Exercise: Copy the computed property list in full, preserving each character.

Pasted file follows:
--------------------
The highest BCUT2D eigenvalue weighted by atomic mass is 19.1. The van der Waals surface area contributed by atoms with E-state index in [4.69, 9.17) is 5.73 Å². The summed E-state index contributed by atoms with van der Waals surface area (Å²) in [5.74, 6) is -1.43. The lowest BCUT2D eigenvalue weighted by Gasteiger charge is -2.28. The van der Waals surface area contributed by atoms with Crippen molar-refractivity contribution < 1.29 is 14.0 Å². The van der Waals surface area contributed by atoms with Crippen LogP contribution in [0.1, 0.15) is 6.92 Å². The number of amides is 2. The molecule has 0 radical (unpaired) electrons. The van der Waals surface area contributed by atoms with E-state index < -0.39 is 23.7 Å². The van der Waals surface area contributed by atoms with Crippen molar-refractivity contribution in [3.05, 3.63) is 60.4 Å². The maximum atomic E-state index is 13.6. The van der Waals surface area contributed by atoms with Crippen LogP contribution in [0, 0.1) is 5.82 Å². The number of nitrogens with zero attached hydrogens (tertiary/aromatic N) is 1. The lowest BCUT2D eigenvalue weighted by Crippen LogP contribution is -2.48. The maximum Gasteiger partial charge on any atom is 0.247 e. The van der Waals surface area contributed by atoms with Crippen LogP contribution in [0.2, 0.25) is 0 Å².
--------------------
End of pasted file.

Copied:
The highest BCUT2D eigenvalue weighted by atomic mass is 19.1. The van der Waals surface area contributed by atoms with E-state index in [4.69, 9.17) is 5.73 Å². The summed E-state index contributed by atoms with van der Waals surface area (Å²) in [5.74, 6) is -1.43. The lowest BCUT2D eigenvalue weighted by Gasteiger charge is -2.28. The van der Waals surface area contributed by atoms with Crippen molar-refractivity contribution < 1.29 is 14.0 Å². The van der Waals surface area contributed by atoms with Crippen LogP contribution in [0.1, 0.15) is 6.92 Å². The number of amides is 2. The molecule has 0 radical (unpaired) electrons. The van der Waals surface area contributed by atoms with E-state index < -0.39 is 23.7 Å². The van der Waals surface area contributed by atoms with Crippen molar-refractivity contribution in [3.05, 3.63) is 60.4 Å². The maximum atomic E-state index is 13.6. The van der Waals surface area contributed by atoms with Crippen LogP contribution in [0, 0.1) is 5.82 Å². The number of nitrogens with zero attached hydrogens (tertiary/aromatic N) is 1. The lowest BCUT2D eigenvalue weighted by Crippen LogP contribution is -2.48. The maximum Gasteiger partial charge on any atom is 0.247 e. The van der Waals surface area contributed by atoms with Crippen LogP contribution in [0.2, 0.25) is 0 Å².